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FCA bans retail sale of crypto derivatives

written by Bella Palmer
fca

The FCA considers these products "ill-suited" to retail customers due to the absence of reliable valuations and extreme price volatility

The FCA (Financial Conduct Authority) has banned the sale of cryptocurrency derivatives to retail customers. The ban itself will come into force on January 6, 2021.

The FCA considers these products "ill-suited" to retail customers for multiple reasons. These include the absence of reliable valuations, the prevalence of financial crime amidst these products, extreme price volatility, as well as a lack of understanding of cryptoassets on the part of retail customers, and the absence of legitimate reasons for retail customers to invest in these assets.

Significant price volatility, combined with the inherent difficulties of valuing cryptoassets reliably, places retail consumers at a high risk of suffering losses from trading crypto-derivatives. We have evidence of this happening on a significant scale, said Sheldon Mills, interim executive director of strategy & competition at the FCA.

To protect against these harms, the FCA has banned the sale, marketing and distribution of these products. The ban is relevant to all firms acting in, or from, the UK.

This ban reflects how seriously we view the potential harm to retail consumers in these products. Consumer protection is paramount here, added Mills.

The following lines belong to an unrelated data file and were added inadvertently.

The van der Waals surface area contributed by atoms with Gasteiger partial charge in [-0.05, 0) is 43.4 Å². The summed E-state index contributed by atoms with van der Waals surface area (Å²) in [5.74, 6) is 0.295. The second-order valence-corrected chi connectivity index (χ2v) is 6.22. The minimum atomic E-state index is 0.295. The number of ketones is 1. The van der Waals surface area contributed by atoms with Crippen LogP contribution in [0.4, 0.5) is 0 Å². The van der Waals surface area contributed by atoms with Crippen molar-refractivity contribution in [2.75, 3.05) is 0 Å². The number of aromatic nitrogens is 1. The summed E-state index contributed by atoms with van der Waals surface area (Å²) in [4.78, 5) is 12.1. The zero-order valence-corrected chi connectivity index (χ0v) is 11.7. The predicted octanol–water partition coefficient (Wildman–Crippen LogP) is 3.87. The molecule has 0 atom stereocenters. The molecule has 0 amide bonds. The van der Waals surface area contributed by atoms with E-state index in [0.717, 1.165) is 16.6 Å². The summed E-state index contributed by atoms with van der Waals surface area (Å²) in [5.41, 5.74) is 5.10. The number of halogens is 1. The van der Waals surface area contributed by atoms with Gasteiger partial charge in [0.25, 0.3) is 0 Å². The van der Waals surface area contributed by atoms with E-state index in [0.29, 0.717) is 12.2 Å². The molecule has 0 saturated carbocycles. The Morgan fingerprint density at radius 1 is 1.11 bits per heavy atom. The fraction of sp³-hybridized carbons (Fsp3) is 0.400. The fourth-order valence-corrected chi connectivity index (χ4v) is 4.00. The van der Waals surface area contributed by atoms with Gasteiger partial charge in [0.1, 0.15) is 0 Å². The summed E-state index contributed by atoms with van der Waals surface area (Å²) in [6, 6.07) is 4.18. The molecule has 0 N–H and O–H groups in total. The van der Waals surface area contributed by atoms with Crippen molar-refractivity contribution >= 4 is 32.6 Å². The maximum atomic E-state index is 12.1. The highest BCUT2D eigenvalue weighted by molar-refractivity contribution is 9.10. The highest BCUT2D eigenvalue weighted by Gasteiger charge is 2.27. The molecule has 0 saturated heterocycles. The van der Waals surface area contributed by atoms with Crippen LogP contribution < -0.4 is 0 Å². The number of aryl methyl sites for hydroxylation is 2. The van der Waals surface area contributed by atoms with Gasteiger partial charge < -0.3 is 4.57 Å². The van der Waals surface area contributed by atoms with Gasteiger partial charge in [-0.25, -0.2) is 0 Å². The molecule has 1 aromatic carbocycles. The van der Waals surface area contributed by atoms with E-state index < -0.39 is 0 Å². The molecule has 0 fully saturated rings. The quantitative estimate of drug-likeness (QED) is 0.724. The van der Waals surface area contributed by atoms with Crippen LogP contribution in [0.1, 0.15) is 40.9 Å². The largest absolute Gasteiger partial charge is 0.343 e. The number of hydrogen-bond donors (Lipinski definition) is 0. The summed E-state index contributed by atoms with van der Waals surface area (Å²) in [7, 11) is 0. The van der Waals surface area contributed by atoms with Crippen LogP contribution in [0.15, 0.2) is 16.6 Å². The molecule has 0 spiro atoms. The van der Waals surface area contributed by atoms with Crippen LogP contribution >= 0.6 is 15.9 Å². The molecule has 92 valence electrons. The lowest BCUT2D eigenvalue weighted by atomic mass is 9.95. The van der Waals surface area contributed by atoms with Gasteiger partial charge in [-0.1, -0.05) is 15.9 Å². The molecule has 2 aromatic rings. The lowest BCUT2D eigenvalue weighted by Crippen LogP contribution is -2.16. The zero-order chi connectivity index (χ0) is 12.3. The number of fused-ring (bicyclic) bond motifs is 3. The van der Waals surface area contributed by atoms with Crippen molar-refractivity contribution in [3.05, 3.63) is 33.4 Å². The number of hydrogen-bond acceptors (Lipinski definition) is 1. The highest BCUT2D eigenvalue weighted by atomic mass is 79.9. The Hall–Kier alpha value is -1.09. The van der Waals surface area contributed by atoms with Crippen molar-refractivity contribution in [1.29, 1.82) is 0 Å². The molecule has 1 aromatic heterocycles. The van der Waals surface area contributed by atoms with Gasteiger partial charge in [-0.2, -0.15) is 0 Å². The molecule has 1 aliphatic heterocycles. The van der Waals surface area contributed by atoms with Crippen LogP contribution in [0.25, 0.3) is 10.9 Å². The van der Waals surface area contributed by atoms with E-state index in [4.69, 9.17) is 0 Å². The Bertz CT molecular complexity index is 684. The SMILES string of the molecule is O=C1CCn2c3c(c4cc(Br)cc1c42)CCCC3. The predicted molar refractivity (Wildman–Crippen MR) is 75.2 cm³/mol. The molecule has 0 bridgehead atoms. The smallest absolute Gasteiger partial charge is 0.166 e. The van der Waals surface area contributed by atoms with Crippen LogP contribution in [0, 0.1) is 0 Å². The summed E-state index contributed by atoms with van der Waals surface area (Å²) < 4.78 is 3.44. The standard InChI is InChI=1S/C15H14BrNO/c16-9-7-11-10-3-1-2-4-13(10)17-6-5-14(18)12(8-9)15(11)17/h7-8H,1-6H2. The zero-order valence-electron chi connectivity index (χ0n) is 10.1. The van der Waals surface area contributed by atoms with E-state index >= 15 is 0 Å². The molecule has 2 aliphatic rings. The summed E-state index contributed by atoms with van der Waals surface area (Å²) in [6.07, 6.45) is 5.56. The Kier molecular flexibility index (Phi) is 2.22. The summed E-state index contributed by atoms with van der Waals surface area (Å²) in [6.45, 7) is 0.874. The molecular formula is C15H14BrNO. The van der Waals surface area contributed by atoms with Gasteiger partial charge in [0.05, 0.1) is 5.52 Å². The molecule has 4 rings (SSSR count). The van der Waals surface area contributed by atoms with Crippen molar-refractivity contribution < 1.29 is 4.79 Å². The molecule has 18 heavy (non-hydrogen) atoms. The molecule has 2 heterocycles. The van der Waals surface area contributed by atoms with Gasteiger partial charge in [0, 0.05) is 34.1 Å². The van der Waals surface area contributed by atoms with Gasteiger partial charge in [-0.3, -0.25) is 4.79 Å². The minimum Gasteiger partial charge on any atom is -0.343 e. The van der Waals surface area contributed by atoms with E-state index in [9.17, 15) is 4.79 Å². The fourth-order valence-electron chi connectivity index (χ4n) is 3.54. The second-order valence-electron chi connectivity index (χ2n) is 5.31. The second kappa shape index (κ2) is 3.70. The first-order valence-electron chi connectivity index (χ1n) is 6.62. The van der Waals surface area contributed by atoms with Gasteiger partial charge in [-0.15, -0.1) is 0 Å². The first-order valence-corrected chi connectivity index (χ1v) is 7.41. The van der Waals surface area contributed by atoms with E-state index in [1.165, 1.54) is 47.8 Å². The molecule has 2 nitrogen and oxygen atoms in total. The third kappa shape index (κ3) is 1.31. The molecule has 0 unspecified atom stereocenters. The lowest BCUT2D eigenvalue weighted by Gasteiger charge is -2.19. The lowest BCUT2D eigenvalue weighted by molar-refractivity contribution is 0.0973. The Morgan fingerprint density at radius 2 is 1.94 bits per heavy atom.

This announcement comes less than a week after the CFTC charged popular crypto derivatives exchange BitMEX with operating an unregistered trading platform and failing to implement proper AML procedures. At the same time, the DoJ filed criminal actions against the exchange’s owners Arthur Hayes, Ben Delo and Samuel Reed, and arrested its CTO.

Since the charges were announced, over £309.03 million ($400 million) worth of Bitcoin has been withdrawn from the Seychelles-based crypto exchange.

Crypto derivatives exchanges in the UK have long been opposed to the FCA taking this course. On September 23, 2019 UK-based exchange Coinshares issued a letter, which publicly opposed any decision by the FCA to ban the sale of cryptocurrency derivatives to retail customers.

In contrast, the FCA estimates that retail customers will save around £53 million ($69 million) on account of this ban.

Important:

This article is for information purposes only.

Please remember that financial investments may rise or fall and past performance does not guarantee future performance in respect of income or capital growth; you may not get back the amount you invested.

There is no obligation to purchase anything but, if you decide to do so, you are strongly advised to consult a professional adviser before making any investment decisions.

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